‘from about Brentford downwards that is – the barges occupy a very different position; an immense amount of the enormous goods traffic of the Port of London being distributed by their medium, and their numbers appearing to be steadily on the increase. They are of two kinds, sailing and dumb barges. These latter are propelled by oars alone, and drift up and down apparently at the mercy of the tide. […] They are quite incapable of getting out of the way, or of keeping any definite course, and as they bump about among the shipping and get across the bows of steamers, they are the very type of blundering obstructiveness, and an excellent example of how time is allowed to be wasted in this country.’

Bridges and buoys

There is also idiosyncrasy in the entry for Westminster Bridge:

‘Westminster Bridge varies very much in appearance with the state of the tide. It is always a rather cardboardy-looking affair, but when the river is full, and the height of the structure reduced as much as possible, there is a certain grace about it. When, however, the water is low, and the flat arches are exposed at the full height of their long, lanky piers, the effect is almost mean. Except, however, for the excessive vibration arising from lightness of construction, it is one of the best, from a practical point of view, in London, the roadway being wide and the rise very slight.’

Dickens's Dictionary of the Thames - Bridges and Buoys
Bridges across the Thames and a list of all the buoys between Gravesend and the Nore

There is also a list of bridges, divided under two headings, ‘CRICKLADE TO OXFORD’ and ‘OXFORD TO PUTNEY’. This gives bridges’ names, notes if they are footbridges, and gives their distances from the two place names in the respective headings. There is also a list of buoys managed by Trinity House, and these also have their own individual entries which give more detail. The Ovens Buoy, for example, is described as ‘A 20-foot conical buoy, made of iron, and painted black. It is situated in Gravesend Reach, three miles below Gravesend, at the edge of the Oven Spit on the Essex (left) bank, and marks a depth of water, at low-water spring tide, of 9 feet. It is moored with 15 fathoms of chain.’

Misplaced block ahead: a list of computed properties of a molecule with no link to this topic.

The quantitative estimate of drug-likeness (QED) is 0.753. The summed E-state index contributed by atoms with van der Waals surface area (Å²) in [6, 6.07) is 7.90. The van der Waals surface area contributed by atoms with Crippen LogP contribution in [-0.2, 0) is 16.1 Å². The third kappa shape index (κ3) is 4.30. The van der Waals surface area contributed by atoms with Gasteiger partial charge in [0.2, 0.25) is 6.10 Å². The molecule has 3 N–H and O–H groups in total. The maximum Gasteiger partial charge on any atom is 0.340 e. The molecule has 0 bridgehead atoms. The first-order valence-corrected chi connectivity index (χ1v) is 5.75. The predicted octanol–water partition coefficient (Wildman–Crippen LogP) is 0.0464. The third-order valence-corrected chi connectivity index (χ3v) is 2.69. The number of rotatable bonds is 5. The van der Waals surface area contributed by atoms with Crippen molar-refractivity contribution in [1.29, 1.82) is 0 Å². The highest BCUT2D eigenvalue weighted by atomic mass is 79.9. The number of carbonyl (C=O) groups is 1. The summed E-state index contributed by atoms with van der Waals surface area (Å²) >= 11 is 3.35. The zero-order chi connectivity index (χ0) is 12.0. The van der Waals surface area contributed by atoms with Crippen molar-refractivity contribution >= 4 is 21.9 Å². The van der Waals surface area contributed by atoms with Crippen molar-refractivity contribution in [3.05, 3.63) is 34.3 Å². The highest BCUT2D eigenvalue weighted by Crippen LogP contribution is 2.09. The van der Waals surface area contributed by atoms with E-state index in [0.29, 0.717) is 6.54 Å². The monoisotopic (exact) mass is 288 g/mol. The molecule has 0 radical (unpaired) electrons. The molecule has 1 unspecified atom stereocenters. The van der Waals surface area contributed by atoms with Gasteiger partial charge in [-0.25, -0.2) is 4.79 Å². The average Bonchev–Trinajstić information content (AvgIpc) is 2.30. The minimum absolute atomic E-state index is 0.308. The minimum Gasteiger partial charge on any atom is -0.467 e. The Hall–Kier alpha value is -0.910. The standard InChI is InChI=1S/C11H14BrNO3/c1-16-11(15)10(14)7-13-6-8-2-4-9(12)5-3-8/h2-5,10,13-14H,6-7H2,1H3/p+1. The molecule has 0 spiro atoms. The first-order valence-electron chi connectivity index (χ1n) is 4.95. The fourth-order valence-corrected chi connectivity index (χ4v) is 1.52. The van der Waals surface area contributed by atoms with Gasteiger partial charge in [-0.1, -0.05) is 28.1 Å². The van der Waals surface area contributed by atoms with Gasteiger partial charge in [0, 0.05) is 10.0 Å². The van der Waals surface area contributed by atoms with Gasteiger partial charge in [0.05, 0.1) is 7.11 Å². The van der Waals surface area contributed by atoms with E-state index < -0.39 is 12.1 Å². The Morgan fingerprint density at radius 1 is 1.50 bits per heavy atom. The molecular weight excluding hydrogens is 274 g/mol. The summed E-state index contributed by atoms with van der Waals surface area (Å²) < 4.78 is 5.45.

Gravesend is also the location of the Pilot Station, which Dickens tells us:

‘is the chief rendezvous of all the various classes of men licensed to conduct ships into and out of the River Thames. This station represents the point of division between the functions of river and sea pilotage. The outward-bounder, after being brought from the docks under the care of a river-licensed man, lands him, and comes under the charge of a man whose license qualifies him to take her to sea.’

The fares of watermen – who transported passengers on the Thames – can be found in the entry for ‘Watermen’s Fares’. A trip from Waterloo Bridge to Westminster Bridge, for example, cost 6d. for oars or 3d. for a sculler, while the fare from below London Bridge to Crawley’s Wharf at Greenwich cost 5s. by oar or 2s. 6d. by sculler. (A scull is a lighter oar, for use by one person.) ‘The above fares,’ we are told ‘in all cases to include passengers’ luggage, not exceeding 56 lbs. for each person. All luggage above that weight to be paid for at or after the rate of 4d. for each 56 lbs.’

Beyond the river's banks

The book includes advertisements (some illustrated) at the front and back, which provide other glimpses into the fashions and amusements of the age. Advertisements include ones for patent medicines and a full-page one for ‘EPPING FOREST, LONDON’S GREAT HEALTH RESORT, Only Half-an-Hour from the City’. […] There are special attractions in the Forest during all seasons of the year. Nightingale and other birds abound.’ For men’s and boys’ clothing of the time, there is a multi-page advertisement for Chas. Baker & Co’s Stores Limited with illustrations of the morning coats, frock coats and tweed suits on offer.

Dickens's Dictionary of the Thames - Chas Baker advertisement
Advert for Chas. Baker & Co's Stores and its array of morning coats, frock coats and tweed suits

As well as an original copy of the 1892 edition (RMG ID: PBK0692), the Caird Library has modern facsimiles of the editions from 1887 (RMG ID: PBF3568) and 1893 (PBC6800). Charles Dickens also published guidebooks of London, Paris, Oxford and Cambridge (not available at the Caird Library).

The Caird Library & Archive